Maybe radio appeals to me because it’s a way of not being overloaded (I run from video cameras) and I can actually be heard, as there’s no one to interrupt.
I’m not antisocial, I’m just a tad asocial. Good thing hubby is an introvert too, I suppose, so we can leave each other in peace when needed, and he doesn’t drag me away to lots of social events. Sometimes, he’s invited out to something and when I’m reluctant to go but he obviously wants to, I just say that if he wants to go, then he should go and I’ll stay at home and be perfectly happy. I don’t want to spoil his outing by cutting it short because I’ve had enough and want to go home, after all, better he goes by himself. He’s a bit more social than I am, though. 🙂
Thing is, I have trouble with dogs because they’re very social creatures and want a lot of attention and like to follow you around. It drives me insane that I need to be followed when I just go from one room to another. (Cats that casually ignore me until they want a cuddle – now that’s twu wuv!) That’s one of the reasons I’m really not keen on having children (aside from never really liking them much even when I was one myself) because they’d be there ALL THE FRIGGIN TIME, they’ll be all demanding and noisy (especially when they’re tiny) and there’s NO ESCAPE. It’s not like you can borrow them for a day and then give them back like you can with nieces/nephews, because hey, they’re not YOUR kids, you were just babysitting or something. So umm … yeah, that would be my question to you as an introvert – how do you cope with being a mum?
You know, right now, it’s not too bad? I think that’s because he’s still a baby, and so it’s like interacting with an animal – no social graces required, just hugs and kisses. Even so, as soon as he’s down for his nap I retreat to the interwebs for a while.
Also, a lot of stay-at-home moms have trouble with being so shut-away from everyone. It’s not unusual for an entire week to go by in which I see no other human being but Babby and my husband. That drives a lot of women nuts. I barely notice. It’s only when I see a friend or get into the car for the first time in two weeks that I realize how isolated I am. An extrovert would go crazy.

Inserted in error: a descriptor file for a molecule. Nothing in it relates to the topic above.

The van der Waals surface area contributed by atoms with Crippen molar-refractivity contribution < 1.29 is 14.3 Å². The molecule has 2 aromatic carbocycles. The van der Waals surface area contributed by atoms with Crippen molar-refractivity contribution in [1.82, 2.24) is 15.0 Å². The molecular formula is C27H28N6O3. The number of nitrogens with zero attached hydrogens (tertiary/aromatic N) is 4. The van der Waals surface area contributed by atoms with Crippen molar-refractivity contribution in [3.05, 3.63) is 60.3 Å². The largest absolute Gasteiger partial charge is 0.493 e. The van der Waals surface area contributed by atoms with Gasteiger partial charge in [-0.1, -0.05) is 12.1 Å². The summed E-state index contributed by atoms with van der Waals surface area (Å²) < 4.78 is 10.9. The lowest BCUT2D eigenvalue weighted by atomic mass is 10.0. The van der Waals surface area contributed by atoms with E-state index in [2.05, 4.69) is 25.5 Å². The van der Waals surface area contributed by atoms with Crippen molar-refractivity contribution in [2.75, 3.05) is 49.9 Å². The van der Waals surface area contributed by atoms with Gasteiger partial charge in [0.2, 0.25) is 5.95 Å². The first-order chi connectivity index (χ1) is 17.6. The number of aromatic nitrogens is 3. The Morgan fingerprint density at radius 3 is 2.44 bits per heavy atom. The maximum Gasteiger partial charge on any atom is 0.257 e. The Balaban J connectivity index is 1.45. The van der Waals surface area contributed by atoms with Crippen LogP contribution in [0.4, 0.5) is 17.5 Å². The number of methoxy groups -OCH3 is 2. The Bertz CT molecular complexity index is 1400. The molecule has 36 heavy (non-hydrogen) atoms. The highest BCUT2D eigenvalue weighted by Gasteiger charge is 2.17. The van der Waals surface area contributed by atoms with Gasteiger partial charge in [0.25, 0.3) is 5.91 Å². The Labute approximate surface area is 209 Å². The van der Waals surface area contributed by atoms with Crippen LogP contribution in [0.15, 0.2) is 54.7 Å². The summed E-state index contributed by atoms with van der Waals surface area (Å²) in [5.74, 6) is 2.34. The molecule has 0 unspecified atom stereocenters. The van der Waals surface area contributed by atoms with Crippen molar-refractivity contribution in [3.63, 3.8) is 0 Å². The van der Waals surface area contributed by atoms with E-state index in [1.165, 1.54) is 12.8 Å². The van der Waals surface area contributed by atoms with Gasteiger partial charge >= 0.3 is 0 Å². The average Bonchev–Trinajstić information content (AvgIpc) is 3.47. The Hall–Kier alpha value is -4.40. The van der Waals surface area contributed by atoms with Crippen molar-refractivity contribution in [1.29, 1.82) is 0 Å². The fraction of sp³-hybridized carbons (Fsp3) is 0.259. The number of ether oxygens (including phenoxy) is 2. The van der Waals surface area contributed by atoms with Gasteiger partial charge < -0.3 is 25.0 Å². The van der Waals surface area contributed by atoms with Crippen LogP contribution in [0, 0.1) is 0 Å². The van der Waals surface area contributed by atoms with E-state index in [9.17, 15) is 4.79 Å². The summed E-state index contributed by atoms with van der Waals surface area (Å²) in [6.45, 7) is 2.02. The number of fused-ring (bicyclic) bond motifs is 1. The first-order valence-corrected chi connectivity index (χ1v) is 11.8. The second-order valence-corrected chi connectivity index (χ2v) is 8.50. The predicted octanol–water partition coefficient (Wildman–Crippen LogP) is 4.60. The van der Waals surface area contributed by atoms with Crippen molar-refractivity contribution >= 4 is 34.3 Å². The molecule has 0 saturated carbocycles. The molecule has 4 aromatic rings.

I think the challenging part will be when he turns into a people and starts wanting conversation…
Thanks for the reply, it’s much appreciated. Wishing you good luck when he grows up a bit. 🙂
A sister-in-law has recently had a baby and she definitely feels isolated being in the house. I’d definitely be like you there! When I was between jobs and studied, I was at home and I was perfectly happy with that. Now that I’m working, I miss the tranquility of being at home and hubby has started working from home instead of in an office and finds it a culture shock and doesn’t really like it! So yeah, there are different types of introverts definitely. 🙂
maybe it’s like multiplying two negatives- they become a positive?
All I know is he keeps getting cuter in these pictures.
Thanks! I hope you’re right!
I recall reading somewhere that introversion/extroversion is a character trait that is established first, but even then it said five years old. At this point Babby is curious and lively… how that will translate into character is yet to emerge. You’ll love him no matter what, and develop patterns of interactions that work for all. My private feeling is that an extrovert raised by introverts will have a better chance of being sensitive to the need for solitude and down-time. EVERYONE benefits from peace/solitude/down-time, though how much we need varies greatly. Even extroverts need it (though not as much as introverts), but they tend to deny themselves the time because in our extroverted-valuing culture, solitude is held suspect.
So, should he turn out to be extroverted, Babby will end up with the best of both worlds!
Given that introverts are meant to be a minority, it’s amazing how many of us commenting are introverts. I definitely am. Is there any link between introversion and blogging? It’s a way of being social that gives you time to consider and process, and the capacity to set the boundaries and retreat when you need to.
I bet there is. While I am sure that there are many, many extroverted bloggers, I think that introverts like this way of expressing themselves and receiving feedback without actually having to socialize.
Great post. I think I’m both because I need my alone time to recharge almost as much as I need to be around people to keep me sane. I will have to do the quiz at some point.
Pingback: Owl’s First Scholarship « If By Yes
Pingback: 18 Months Later… « If By Yes
Pingback: If By Yes
Pingback: Totally Overthinking Child Spacing BECAUSE THAT’S WHAT I DO « If By Yes
Pingback: We Get Our Peace And Quiet Via Noise and Confusion « If By Yes
Pingback: The Introvert Advantage by Marti Olsen Laney (2002)
Pingback: Introverts Are Born That Way | Nyssa's Hobbit Hole